(3) O'Brien J.M. et al., Ultrasound Obstet. Gynecol., Vol. 13, pages 137-139 (1999),
it is concerned with the assessment of cervical dimension during endovaginal sonographic examinations, wherein 10 ml of a normal saline solution was placed intravaginally via a needleless syringe. However, this technique cannot be considered as a method for administering a biologically active product to the cervix by means of a needleless syringe since normal saline is no biologically active product to the cervix. Moreover, no contact occurs between the syringe and the cervix in the procedure disclosed in document (3). The needleless injectors according to the present application, however, require a direct contact to the cervix/vaginal fornix (see page 6, lines 10 to 19), since injection of the drug occurs at high pressure (see page 3, lines 28 to 30).
10. The closest state of the art is thus represented by document (1) or (2). The former (see column 7, line 27) discloses a pharmaceutical composition containing the cervix ripening agent MCP-1. In column 4, lines 28 to 31. thereof, it is suggested that this medicament be administered "as a gel or cream or by injection into the cervix". Document (2) (see column 4, lines 2 to 19) discloses a pharmaceutical composition containing the cervix ripening agent IL-8. In column 6, lines 34 to 36, it is suggested that this medicament be administered "in form of a gel, ointment or local injection". Compared with this prior art, the present application purports to solve the problem of providing an alternative method for administering a biologically active product to the cervix (see page 1, line 29 to page 2, line 24 of the application). This problem is solved by the use of a needleless injector (see page 3, line 4 to 6). The advantageous technical effects achieved using a needleless injector compared with other methods of administration are pointed on page 9, lines 15 to 19 and in Example 3 of the description.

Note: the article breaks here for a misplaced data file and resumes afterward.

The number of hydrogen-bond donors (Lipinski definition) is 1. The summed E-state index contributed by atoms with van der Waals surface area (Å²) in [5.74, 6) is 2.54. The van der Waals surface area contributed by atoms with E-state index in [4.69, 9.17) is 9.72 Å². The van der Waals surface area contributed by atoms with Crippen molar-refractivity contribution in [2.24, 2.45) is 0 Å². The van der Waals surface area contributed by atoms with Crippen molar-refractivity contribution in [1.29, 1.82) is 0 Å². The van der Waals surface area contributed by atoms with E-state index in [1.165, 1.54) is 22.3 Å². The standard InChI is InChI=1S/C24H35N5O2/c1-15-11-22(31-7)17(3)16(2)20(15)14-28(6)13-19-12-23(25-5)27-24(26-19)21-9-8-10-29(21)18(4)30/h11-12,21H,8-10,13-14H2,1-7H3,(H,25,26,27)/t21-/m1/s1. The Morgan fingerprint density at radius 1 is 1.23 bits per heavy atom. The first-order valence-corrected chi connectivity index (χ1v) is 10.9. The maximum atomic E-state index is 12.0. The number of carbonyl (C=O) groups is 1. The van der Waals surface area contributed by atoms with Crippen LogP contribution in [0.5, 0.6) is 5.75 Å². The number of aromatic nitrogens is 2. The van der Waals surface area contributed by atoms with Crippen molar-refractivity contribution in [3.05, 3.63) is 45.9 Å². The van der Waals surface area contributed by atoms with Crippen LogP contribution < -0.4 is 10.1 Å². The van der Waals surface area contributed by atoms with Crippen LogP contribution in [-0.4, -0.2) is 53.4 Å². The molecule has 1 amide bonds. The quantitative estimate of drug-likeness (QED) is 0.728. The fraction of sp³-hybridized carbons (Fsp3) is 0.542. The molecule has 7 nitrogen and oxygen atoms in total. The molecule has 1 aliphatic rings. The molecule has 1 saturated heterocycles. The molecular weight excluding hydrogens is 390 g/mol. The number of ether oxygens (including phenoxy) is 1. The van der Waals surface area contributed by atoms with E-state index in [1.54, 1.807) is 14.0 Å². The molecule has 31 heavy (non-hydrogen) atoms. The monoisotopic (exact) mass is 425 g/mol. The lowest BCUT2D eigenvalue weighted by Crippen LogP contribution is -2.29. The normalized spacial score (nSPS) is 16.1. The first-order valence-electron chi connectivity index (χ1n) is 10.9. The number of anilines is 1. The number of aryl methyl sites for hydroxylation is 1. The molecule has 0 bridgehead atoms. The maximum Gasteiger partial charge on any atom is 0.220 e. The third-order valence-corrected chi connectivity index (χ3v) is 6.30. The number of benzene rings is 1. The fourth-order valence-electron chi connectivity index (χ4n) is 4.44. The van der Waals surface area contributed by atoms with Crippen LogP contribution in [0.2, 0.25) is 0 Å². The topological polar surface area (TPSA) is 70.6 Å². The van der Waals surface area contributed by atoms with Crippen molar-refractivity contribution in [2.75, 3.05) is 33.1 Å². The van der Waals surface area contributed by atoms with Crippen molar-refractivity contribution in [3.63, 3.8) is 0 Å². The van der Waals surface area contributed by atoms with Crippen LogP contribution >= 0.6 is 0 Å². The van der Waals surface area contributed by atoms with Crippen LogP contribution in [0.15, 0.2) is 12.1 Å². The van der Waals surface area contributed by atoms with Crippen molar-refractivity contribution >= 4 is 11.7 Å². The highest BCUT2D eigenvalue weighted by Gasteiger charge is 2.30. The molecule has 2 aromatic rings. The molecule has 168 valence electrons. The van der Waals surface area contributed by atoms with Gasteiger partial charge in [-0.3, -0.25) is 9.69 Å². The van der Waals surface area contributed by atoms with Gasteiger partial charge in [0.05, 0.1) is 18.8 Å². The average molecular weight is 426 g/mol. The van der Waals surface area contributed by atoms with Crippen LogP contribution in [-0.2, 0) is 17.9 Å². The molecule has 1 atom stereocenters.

11. In view of the foregoing, the board also disagrees to the ISA's finding that there is no common technical feature susceptible of linking the subject matter of groups 1-4 of inventions together. In fact, once claims 1 to 7 and 24 are left out of consideration because they relate to methods of treatment of the human/animal body (see Article 17(2)(a)(i) and Rule 39.1(iv) PCT), the remaining independent claims relate to kits of parts comprising two components (claims 8 to 17, 25 and 26), namely a needleless injector or a part thereof in combination with an agent biologically active to the cervix, or to a pharmaceutical composition comprising two ingredients (claims 20 to 22), all of which are specifically designed for performing the administration via a needleless injector of a biologically active substance to the cervix. Moreover, claims 18 and 19 are also unitary with claim 8, since they relate to a method for making the kit of parts of claim 8. Finally, claim 23, drafted according to a second/further medical use claim, is also unitary with the remaining claims since it relies on the new mode of administration according to the application at issue.
12. Therefore, the board cannot follow the ISA's reasoning, according to which the searched subject-matter (inventions 1 to 4) is not considered as complying with the requirement of unity of invention. Hence, the invitation provided for in Article 17(3)(a) and Rule 40.1 PCT to pay 3 (three) additional search fees for inventions 1 to 4 cannot be regarded as legally effective, as it does not satisfy the requirement of Rule 40.1 PCT.
For these reasons it is decided that:
1. Refund of one additional search fee paid by the Applicant is ordered.
2. The protest fee shall be refunded.